In fact, I had the most unusual moment of my spa-reviewing career in the pool. The Freedom treatment is one of three aquatic body therapies offered in the spa (therapists from the nearby Royal Mineral Hospital also bring patients to the pool for sessions), and – if you're prepared to push your spa boundaries a little – it's unforgettable. Your therapist is in the pool with you, holding you in the water and moving you through a series of stretches. All you need to do is shut your eyes and trust your body to their hands. I was swirled in all directions, at times fully submerged, and it felt remarkable. How often do we truly let go and allow someone else to have physical control? When the 45-minute session was over, I was calm to the point of feeling sedated. Quite the strangest sensation.
The most exclusive spa experience on offer is a private one. Two Spa Village guest rooms and one suite boast the thermal water directly from the bath taps. No need to even leave your room to feel restorative benefits, just run yourself a bath.
Of course a five-star hotel – with prices to match – has to have more than just UNESCO World Heritage waters on tap. You aren't, after all, going to spend your entire stay in your bathers. The Gainsborough has pulled off a tricky hospitality act; it's formal without being stuffy, luxurious without being ostentatious.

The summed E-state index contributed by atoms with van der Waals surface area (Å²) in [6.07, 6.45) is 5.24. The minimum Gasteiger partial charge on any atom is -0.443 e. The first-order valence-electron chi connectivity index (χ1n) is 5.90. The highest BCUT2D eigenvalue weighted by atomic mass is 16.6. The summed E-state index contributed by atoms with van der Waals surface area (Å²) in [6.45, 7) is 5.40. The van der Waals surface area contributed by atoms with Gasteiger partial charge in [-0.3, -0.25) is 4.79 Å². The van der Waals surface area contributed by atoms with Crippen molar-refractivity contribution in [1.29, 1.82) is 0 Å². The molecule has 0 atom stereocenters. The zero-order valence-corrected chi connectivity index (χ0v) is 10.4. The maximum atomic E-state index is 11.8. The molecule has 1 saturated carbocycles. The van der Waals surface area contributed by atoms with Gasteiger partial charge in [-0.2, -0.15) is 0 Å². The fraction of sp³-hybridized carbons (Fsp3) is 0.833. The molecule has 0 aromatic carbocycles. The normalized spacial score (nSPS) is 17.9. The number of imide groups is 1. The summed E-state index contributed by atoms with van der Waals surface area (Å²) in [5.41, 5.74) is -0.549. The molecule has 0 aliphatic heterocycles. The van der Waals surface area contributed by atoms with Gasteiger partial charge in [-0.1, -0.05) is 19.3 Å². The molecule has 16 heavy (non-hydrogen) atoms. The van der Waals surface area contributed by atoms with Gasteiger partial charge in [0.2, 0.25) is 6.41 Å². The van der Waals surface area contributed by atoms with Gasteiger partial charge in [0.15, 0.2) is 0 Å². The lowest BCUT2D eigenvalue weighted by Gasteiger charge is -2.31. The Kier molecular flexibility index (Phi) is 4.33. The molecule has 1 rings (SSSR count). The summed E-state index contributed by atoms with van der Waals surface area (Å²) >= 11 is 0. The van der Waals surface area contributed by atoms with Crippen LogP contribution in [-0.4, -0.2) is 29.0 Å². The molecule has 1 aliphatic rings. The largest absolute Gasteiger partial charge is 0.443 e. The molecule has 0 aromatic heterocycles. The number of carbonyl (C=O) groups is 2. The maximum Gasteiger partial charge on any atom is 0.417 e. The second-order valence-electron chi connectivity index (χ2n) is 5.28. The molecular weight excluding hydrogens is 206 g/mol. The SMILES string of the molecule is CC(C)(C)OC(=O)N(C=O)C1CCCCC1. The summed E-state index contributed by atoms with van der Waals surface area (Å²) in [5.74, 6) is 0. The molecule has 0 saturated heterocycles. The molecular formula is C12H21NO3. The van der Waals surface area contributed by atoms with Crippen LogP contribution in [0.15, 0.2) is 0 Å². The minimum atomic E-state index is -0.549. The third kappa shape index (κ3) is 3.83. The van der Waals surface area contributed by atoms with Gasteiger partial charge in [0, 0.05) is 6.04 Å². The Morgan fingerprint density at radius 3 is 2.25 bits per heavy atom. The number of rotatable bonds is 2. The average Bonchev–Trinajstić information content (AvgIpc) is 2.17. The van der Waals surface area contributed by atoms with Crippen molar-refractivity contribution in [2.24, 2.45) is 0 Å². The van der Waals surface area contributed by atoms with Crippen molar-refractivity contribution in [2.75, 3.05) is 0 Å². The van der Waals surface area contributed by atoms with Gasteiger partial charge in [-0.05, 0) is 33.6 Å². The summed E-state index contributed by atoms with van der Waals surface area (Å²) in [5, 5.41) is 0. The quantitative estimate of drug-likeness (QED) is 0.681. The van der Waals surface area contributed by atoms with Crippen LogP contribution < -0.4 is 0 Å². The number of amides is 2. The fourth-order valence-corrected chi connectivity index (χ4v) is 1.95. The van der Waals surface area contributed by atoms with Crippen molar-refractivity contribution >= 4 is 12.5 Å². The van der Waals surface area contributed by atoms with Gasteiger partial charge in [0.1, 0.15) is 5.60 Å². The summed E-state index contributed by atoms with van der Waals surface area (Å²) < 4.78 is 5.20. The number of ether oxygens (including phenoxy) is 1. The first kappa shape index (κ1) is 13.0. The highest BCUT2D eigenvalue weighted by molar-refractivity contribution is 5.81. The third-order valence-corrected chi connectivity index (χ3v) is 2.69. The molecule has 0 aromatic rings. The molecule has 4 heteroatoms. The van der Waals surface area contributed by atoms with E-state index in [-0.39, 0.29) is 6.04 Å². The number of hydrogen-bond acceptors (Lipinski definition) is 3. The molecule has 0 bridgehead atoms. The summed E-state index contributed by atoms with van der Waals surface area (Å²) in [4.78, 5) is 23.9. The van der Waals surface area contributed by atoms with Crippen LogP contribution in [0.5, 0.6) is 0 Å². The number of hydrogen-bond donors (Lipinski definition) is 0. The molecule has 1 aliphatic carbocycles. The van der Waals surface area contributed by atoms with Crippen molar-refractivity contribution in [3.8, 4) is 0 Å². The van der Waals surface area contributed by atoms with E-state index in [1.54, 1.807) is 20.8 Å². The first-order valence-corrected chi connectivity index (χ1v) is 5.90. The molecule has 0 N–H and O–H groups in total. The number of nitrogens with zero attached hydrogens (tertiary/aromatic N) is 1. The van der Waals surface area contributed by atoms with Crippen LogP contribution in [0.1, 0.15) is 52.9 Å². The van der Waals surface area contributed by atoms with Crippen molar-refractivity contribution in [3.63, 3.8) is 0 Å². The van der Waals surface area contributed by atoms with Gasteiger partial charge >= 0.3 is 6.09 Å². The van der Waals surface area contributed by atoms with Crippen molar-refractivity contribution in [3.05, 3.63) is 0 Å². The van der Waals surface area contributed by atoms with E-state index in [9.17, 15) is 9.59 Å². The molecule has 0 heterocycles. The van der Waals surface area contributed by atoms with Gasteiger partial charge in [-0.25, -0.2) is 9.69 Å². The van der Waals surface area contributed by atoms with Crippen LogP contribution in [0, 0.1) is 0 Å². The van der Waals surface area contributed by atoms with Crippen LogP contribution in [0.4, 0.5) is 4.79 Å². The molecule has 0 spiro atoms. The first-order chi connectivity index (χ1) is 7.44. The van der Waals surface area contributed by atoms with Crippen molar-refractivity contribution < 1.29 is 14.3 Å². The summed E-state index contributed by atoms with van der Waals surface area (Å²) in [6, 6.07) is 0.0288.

Aesthetically, everything is the best of the best. The 99 bedrooms, with their lofty proportions and period details, are classic and chic, but not fusty. Many's the five-star hotel that overdoes the chintz, but not here. A palette of Georgian-inspired blues and greys, keeps the mood elegant and understated, while flashes of brass and gold accessories – the fashionable metals of the moment – add a modern edge.
It's the same in the dining room, where chef Johann Lafer (the Jamie Oliver of his native Germany), serves locally sourced food that champions his ''dining without borders'' philosophy: the menus blend British and Asian dishes, in a nod to the Gainsborough's Malaysian owners, the YTL hotel group. It's a formal dining room, complete with an impressively grand black-marble fireplace, but it doesn't feel starched and stuffy, as can so often be the case in a hotel of this calibre. At the heart of this unbuttoned approach to luxury, is the service – it's impeccable. Staff can make or break a hotel experience, and at The Gainsborough, they are as much a part of the hotel's essence as the spring waters in its spa. Attentive but not obsequious, friendly but not fawning, they give the place the hum of well-managed hospitality that every great hotel possesses. And many many don't. It's impressive.
A final special mention to head barman Joel Saint John. This man knows his way around a cocktail list, and he'll transfix you with his passion for cutting edge blends. You have been warned.
Bath may have waited a long time for a spa hotel, but The Gainsborough has been worth it. It gives this city's heritage and magic the grand spa experience it deserves. I think the centurions would have approved.
Most major carriers in Australia fly to London from the capitals. First Great Western runs train services between London and Bath Spa, from Paddington station, see gwr.com.
The Gainsborough Bath Spa, Beau Street, Bath BA1 1QU.
The writer was a guest of The Gainsborough Bath Spa